3. Identity Security Architecture Tool – A structured tool to help you inventory identity types, threats, and mitigations using the MITRE ATT&CK® framework.

Use this tool to:

  • Inventory your identity types and repositories.
  • Assess your identity security threats and mitigations using the MITRE ATT&CK® framework.
  • Build an identity security architecture.

Onsite Workshop: Assess and Govern Identity Security

Onsite workshops offer an easy way to accelerate your project. If you are unable to do the project yourself, and a Guided Implementation isn't enough, we offer low-cost onsite delivery of our project workshops. We take you through every phase of your project and ensure that you have a roadmap in place to complete your project successfully.

Module 1: Establish Identity Governance

The Purpose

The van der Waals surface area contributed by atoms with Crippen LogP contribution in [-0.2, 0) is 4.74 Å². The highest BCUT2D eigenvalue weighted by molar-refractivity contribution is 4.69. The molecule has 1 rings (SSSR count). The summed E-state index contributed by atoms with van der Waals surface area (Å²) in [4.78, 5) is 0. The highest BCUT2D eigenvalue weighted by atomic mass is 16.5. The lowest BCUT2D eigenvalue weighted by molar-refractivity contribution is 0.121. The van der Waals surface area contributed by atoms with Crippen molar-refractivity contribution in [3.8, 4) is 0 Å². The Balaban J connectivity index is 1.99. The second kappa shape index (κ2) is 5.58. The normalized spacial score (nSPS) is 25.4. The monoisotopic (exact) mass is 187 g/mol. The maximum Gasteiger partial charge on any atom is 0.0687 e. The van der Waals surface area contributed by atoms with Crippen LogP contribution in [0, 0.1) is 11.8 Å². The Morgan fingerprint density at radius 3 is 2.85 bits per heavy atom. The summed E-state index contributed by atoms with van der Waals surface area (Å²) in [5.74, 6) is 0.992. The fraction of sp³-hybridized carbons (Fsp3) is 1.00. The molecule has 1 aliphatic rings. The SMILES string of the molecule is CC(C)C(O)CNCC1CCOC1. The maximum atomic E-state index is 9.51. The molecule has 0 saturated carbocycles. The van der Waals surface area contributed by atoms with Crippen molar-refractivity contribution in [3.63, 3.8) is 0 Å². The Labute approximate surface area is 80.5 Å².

Establish identity governance.

Key Benefits Achieved

Improved identity governance

Activities

Outputs

1.1

Adopt a standard identity taxonomy.

  • Identity taxonomy
1.2

Identify the tasks for your identity security project.

1.3

Allocate responsibility and ownership for each task in a RACI chart.

  • Identity security RACI chart
1.4

Analyze your RACI chart.

Module 2: Assess and Mitigate Identity Threats

The Purpose

Assess and mitigate identity threats.

Key Benefits Achieved

Assessed identity threats

Activities

Outputs

2.1

Document identity repositories.

2.2

Inventory your identity types.

  • Identity inventory
2.3

Review and assess identity-based MITRE ATT&CK® threats.

2.4

Review and assess identity-based MITRE ATT&CK® mitigations.

  • Identity-based threat and mitigation assessment using the MITRE ATT&CK® framework